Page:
The third issue I have with the GTF is that a private company, PEMANDU Associates, is using this publicly subsidized event to increase its own public profile, perhaps in the hope of selling its consultancy services to the government, Government Linked Companies (GLCs) and other companies.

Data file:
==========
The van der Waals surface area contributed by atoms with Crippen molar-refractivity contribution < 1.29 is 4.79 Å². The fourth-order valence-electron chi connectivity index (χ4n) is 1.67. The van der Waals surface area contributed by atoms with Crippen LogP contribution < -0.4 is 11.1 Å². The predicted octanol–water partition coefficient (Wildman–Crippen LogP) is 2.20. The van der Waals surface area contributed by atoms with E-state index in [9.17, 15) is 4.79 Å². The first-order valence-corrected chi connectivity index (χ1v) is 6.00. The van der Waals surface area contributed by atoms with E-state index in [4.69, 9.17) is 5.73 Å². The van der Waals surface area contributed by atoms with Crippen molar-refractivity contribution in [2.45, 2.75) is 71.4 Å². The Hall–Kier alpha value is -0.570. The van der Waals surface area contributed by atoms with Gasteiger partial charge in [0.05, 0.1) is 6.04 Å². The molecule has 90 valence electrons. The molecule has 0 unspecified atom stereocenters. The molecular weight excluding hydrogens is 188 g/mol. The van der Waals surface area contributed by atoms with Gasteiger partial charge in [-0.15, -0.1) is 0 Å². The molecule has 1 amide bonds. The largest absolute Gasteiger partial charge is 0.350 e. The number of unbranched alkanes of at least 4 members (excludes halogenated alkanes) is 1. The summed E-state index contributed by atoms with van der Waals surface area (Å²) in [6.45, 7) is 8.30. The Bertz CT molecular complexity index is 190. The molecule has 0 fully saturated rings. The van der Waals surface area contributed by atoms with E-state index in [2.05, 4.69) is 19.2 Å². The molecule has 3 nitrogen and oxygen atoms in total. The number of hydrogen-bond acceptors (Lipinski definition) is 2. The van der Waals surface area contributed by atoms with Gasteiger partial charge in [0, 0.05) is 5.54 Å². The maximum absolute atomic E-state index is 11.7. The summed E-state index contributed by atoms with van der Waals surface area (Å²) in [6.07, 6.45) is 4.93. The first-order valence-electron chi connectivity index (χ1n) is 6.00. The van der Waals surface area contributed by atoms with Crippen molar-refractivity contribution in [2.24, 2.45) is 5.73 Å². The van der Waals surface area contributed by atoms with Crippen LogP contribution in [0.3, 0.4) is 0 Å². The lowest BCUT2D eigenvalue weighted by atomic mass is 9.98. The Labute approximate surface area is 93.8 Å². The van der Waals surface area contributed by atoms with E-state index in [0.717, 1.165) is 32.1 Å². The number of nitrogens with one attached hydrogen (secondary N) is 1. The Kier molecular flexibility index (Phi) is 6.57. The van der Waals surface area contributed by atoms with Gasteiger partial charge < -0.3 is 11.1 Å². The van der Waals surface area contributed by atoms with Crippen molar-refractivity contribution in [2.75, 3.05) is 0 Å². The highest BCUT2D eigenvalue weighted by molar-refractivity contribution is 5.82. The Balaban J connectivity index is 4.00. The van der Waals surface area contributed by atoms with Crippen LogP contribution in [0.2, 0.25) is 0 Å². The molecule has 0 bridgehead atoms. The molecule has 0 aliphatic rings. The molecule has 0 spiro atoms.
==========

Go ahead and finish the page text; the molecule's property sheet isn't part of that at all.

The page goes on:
PEMANDU Associates was set up on the 16th of December 2016 as part of the transition for PEMANDU Corp to hand over its responsibilities back to the civil service. According to PEMANDU’s website, “all staff in PEMANDU and BFR Institute will move to PEMANDU Associates Sdn Bhd, a private consultancy firm newly established by PEMANDU management and staff”. In addition, “under our agreement with the Government on 5th January 2017, PEMANDU Associates will be deploying 45 people to the National Transformation Program (NTP) work under the supervision of the Civil Service Delivery Unit in 2017. This number will reduce to 30 in 2018. The current employees not deployed to the NTP work will be doing business development work, as well as to provide consultancy services to public sectors abroad and business turnaround”.[4]